We didn’t all learn to drive the same car. In many school districts, technology is pushing forward into every school, classroom and home. Many choose the route of one-to-one computing, some chose BYOD and some are still finding it a challenge to choose between the two. It is important to start the process with a focus on students, without it there can be no real change. It is not about the device, and in the end, the technology should be invisible.
Implementing a project should begin with a vision. Technology shouldn’t be the main focus but a vein running through a strategic plan touching every objective and outcome, providing the highway to efficiencies and collaboration. Every district is different across the country, with different views, demographics, policies and procedures.
Adopting technology at its lowest level means asking the fundamental question to measure, “Is it making a difference in student learning?” The route of technology you decide upon can bring major benefits beyond this question. It will always be important to keep your focus on what your outcomes should be as you progress. Technology has the ability to level the playing field for all students as it gives them the tools to access content across subject and grade levels — anytime, anywhere by pushing learning beyond the confines of the school building.
Always begin with Instructional Technology rather than Systems approach.
It is no surprise that one of my main focuses at Omaha Public Schools was this importance. The major support for assisting in the ability to change culture is professional development. As you can see below in the graphic, the importance to our strategy is hinged on Instructional Technology and the Innovation Academy.
Many teachers do not have the technical knowledge or skills to recognize the potential for technology in teaching and learning. Just knowing how to use a computer is not enough. Instead, teachers must become knowledgeable about technology and self-confident enough to integrate it effectively in the classroom. It doesn’t end there. District and school leaders need professional development to lead by example, giving weight to technology initiatives driving this change.
As with any technology initiative, it is important to discuss infrastructure. Many times a different pair of eyes are needed to look at the current state of technology infrastructure in a district. This allows the ability to remove bias towards specific solutions or procedures and allows many districts to focus on “what’s best for the classroom” thinking. Infrastructure can make or break the learning experience and frustrate staff.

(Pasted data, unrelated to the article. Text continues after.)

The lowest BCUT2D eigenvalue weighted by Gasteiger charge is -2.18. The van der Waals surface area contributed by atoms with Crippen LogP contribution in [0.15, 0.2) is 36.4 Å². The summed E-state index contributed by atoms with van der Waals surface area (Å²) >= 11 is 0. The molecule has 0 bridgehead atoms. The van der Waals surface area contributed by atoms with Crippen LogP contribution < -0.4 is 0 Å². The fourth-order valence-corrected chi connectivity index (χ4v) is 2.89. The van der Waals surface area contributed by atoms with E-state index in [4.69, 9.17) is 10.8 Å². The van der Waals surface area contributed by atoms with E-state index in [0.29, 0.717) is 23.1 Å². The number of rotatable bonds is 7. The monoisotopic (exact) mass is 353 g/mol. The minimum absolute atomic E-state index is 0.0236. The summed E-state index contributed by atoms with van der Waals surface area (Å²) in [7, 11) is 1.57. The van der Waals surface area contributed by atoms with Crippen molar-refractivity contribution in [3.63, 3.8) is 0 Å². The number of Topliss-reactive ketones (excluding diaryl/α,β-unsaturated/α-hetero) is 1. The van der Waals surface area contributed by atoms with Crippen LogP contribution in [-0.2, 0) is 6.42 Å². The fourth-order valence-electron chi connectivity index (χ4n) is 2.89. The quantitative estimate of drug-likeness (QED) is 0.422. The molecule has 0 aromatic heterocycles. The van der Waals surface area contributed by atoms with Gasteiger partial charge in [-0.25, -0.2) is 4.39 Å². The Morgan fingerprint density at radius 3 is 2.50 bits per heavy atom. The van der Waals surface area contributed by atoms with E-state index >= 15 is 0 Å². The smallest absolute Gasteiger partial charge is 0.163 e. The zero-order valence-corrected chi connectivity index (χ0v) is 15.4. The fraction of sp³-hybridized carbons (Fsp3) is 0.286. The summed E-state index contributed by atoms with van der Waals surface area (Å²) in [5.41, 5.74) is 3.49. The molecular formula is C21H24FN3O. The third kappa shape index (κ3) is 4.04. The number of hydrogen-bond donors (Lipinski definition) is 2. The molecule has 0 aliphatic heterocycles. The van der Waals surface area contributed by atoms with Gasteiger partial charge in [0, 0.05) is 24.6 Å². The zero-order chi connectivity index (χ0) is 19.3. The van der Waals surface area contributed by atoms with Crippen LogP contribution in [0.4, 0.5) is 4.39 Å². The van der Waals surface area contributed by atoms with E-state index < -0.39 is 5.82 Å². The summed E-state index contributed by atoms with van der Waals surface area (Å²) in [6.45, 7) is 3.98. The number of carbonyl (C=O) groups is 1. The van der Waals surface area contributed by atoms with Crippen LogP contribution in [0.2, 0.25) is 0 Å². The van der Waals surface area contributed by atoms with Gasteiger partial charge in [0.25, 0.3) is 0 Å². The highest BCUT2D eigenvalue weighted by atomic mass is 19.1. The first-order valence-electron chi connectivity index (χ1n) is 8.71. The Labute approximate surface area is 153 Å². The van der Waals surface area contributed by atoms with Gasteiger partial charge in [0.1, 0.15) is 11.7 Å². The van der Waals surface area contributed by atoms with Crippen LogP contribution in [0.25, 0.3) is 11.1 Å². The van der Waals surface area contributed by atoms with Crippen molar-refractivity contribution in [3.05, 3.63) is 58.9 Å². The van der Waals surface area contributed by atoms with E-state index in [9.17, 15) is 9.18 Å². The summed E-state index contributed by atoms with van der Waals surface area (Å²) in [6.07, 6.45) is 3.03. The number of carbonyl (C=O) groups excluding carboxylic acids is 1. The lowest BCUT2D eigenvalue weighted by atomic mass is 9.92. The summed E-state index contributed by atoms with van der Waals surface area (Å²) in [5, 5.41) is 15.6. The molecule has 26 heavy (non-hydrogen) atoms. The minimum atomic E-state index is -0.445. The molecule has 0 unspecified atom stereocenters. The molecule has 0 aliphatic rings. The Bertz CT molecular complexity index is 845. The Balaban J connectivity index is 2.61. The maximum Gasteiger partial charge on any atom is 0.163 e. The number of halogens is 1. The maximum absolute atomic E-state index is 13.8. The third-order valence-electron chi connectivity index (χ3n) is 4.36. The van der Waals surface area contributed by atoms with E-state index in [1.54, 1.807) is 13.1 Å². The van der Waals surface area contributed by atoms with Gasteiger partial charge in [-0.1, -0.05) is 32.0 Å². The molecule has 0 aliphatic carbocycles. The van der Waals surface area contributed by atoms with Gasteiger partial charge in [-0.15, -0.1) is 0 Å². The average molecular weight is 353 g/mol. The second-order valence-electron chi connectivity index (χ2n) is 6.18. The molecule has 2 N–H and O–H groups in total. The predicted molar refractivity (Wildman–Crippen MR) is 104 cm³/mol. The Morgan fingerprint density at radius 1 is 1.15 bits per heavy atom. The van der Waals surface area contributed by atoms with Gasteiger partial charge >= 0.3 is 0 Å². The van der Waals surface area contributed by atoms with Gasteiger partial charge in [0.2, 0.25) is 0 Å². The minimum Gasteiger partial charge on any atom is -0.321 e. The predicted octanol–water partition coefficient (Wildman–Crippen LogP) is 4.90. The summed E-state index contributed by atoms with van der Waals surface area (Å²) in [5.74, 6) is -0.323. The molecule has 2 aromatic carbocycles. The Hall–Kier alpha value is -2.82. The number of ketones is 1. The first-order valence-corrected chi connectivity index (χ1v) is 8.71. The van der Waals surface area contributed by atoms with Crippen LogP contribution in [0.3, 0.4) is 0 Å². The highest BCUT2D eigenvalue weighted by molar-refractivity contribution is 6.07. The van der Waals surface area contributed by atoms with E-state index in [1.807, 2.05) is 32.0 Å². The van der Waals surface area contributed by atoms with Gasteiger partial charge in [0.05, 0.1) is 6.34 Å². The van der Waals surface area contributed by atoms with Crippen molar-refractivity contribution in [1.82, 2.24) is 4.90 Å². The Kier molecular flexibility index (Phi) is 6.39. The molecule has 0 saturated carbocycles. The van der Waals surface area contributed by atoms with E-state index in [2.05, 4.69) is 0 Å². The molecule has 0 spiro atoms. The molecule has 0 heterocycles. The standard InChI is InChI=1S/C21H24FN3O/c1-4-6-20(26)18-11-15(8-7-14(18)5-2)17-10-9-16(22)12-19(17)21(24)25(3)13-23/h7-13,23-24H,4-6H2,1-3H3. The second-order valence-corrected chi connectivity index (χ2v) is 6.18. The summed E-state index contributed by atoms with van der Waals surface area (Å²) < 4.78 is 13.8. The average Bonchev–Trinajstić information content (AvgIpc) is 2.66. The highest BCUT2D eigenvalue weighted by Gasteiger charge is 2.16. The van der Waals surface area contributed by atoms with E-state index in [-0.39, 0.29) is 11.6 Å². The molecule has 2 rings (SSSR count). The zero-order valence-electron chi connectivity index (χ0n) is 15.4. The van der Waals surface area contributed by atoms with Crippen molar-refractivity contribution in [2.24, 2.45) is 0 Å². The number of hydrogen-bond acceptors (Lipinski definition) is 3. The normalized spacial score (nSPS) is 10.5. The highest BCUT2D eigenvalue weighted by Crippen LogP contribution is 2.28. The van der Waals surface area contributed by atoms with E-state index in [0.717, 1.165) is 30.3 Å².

The Digital Gap
People work longer. They also live longer. There is an age and digital gap. It is important to understand that your end user might move faster than you are willing to put policies and procedures in place. With the “consumerization” of cloud services, many times students and teachers are utilizing technology tools and placing data into places you have no administration over. By creating a “ring of innovation,” a controlled avenue for those fast movers to explore and expand their classroom experiences, you can steer alignment to the vision your district wants to create. These can come in the form of technology standards advisory and innovation academies.
Nearly every staff member has a smartphone, and most students come to school with one. Building capacity for each and every staff and student can help shape the services you deliver. With the growing infiltration of technology in our daily lives, our technology literacy has grown dramatically. However, it is important to know the measure of technology literacy everyone is at and provide the resources necessary in a single pane of glass to where you expect them to be. Keep in mind the larger the district and deeper the implementation, the greater the need to release features purposefully to not reach implementation fatigue.
Starting your implementation with a vision tied to your strategic plan and getting the key stakeholders at your table lays the critical foundation and scaffolding for your initiative. Professional development for teachers makes the foundation stronger, adding bricks and mortar to your framework and the infrastructure serves as the cornerstones, ensuring stability and reliability in your rollout. Your rings of innovation ensure no one is trapped inside the framework and allows for growth, expansion and creativity not yet reflected on the road map. The technology devices and software are merely decorations that change over time and with the seasons; they are not a part of the foundation.
Using these methods, we have been able to successfully implement changes in our Omaha Public Schools, most recently an multi-year relationship with Microsoft to embed Office 365 throughout our district. In all of these changes, it is important to understand that our technology changes are cultural as well. Organizational change is complex, and there are many issues underlying what helps or hinders success. Much attention is focused on what to manage, such as goals, strategies, action plans or project plans. What is often ignored or downplayed is how to lead people through transition, especially involving rapid change through technology. There is an important difference between change and transition. I will leave off with a quote that sparked my thoughts for this post:
“You can't teach people everything they need to know. The best you can do is position them where they can find what they need to know when they need to know it.” - Seymour Papert
These posts are personal. They are not reflective of the Omaha Public Schools District.